Death of the Rena
Stranded cargo ship Rena was last night at the point of breaking after suffering "substantial structural failure", risking an environmental catastrophe the taxpayer is likely to have to help pay for.
Meanwhile, the captain of the 47,000-tonne ship was on bail at a secret location, his identity suppressed for fear of vigilante action against him.
It was revealed yesterday the captain – a Fillipino – celebrated his 44th birthday the evening Rena ploughed into Astrolabe Reef. It is not known whether alcohol was a factor in the crash.
The ship's second officer – who was in charge of navigation – was arrested last night, and was due to appear in court in Tauranga this morning. He is charged with operating a vessel in a manner causing unnecessary danger or risk. Both men face possible penalties including up to a year in prison or a $10,000 fine.
Overnight, heavy seas inflicted more damage on the vessel, which has leaked a further 350 tonnes of fuel which was washing ashore in the Bay of Plenty. Oily waves had pushed past protective booms at Maketu, 40km south, threatening colonies of endangered birds.
At least 70 containers are believed to have toppled from the deck, at least 11 of which are believed to contain toxic material. Some have washed up on nearby Motiti Island.
Last night, Maritime New Zealand said cracks had appeared in the hull as the vessel – which remains stuck off Tauranga Harbour – shifted with the waves.
It has now been over a week since it became stranded and MNZ said there was real concern the stern of the vessel might break away.
The salvors had three tugs mobilised either to hold the stern on the reef while further effort is made to remove the oil, or to tow the stern to shallow water where they will remove the oil.
Meanwhile, Prime Minister John Key is pledging to use the full force of the law to recover costs from those responsible for the environmental damage caused by the Rena. However, he said the taxpayer might have to pick up some of the tab.
Environment Minister Nick Smith said there was a limitation on the level of liability of the owner of the vessel.
But there were provisions under other laws, such as the Resource Management Act, that allowed some recovery. Fines of up to $600,000 were possible.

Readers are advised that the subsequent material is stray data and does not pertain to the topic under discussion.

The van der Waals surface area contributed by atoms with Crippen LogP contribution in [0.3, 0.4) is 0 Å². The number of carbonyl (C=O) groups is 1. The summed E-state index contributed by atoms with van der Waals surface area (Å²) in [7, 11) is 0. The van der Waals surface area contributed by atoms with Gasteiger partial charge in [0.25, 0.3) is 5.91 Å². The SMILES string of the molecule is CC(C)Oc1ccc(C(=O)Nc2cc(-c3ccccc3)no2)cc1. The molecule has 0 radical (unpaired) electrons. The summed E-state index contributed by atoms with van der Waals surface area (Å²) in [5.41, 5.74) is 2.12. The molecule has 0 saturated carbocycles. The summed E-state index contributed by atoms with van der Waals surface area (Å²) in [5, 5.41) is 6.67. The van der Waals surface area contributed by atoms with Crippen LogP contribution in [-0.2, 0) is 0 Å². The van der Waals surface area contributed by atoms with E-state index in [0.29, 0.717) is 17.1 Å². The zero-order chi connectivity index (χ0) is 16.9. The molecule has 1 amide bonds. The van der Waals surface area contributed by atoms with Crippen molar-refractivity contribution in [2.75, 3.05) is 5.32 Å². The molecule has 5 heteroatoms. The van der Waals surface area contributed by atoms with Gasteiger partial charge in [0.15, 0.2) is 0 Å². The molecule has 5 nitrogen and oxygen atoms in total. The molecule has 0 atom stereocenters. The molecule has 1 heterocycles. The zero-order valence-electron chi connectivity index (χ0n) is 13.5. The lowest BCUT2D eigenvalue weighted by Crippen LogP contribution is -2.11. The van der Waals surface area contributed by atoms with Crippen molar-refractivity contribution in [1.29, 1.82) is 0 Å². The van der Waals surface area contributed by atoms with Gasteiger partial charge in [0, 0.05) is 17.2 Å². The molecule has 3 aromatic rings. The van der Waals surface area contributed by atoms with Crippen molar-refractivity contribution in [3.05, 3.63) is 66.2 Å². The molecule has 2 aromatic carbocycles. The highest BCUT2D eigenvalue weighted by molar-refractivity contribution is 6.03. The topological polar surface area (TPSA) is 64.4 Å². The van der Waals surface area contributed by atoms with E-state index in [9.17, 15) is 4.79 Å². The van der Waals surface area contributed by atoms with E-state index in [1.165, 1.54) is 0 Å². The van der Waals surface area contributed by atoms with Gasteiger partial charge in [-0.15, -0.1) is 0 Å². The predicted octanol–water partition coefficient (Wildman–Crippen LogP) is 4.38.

"The Government is seeking further advice on the extent to which we can hold the shipping company liable. You can be reassured that the Government is going the full length and would use the full force of the law to ensure the maximum level recovery from those responsible for this environmental disaster." Defending the Government's reaction, he said he was keen to make decisions on the basis of the best technical response.
In the case of the Pacific Adventurer disaster in Queensland in 2009, under political pressure large excavators were put on the beach.
"While that may have looked good short-term, it was the wrong thing to do environmentally," Dr Smith said. He denied the Government had been slow to respond, saying there had been ill-informed comment that did not take into account the damage to pipes that had to be replaced before the oil could be taken off. There was now about 1300 tonnes of oil in the two aft tanks out of the 1700 tonnes that had been on board.
The tanks had been sealed so that if the vessel sank the oil would be contained.
A number of containers have now come off the vessel. Those remaining continue to move, making it dangerous for salvage crews to work on board due to the about 80 tonnes of hazardous goods. Six vessels have been mobilised to intercept the drifting debris in the water.
MNZ National on Scene Commander Nick Quinn was confident that he had the resources to cope with the disaster. "Our experience means we have been preparing for a worst-case scenario right from the start. We already have hundreds of well-trained responders from a number of organisations across land, sea and air operations, and have access to more if we need them."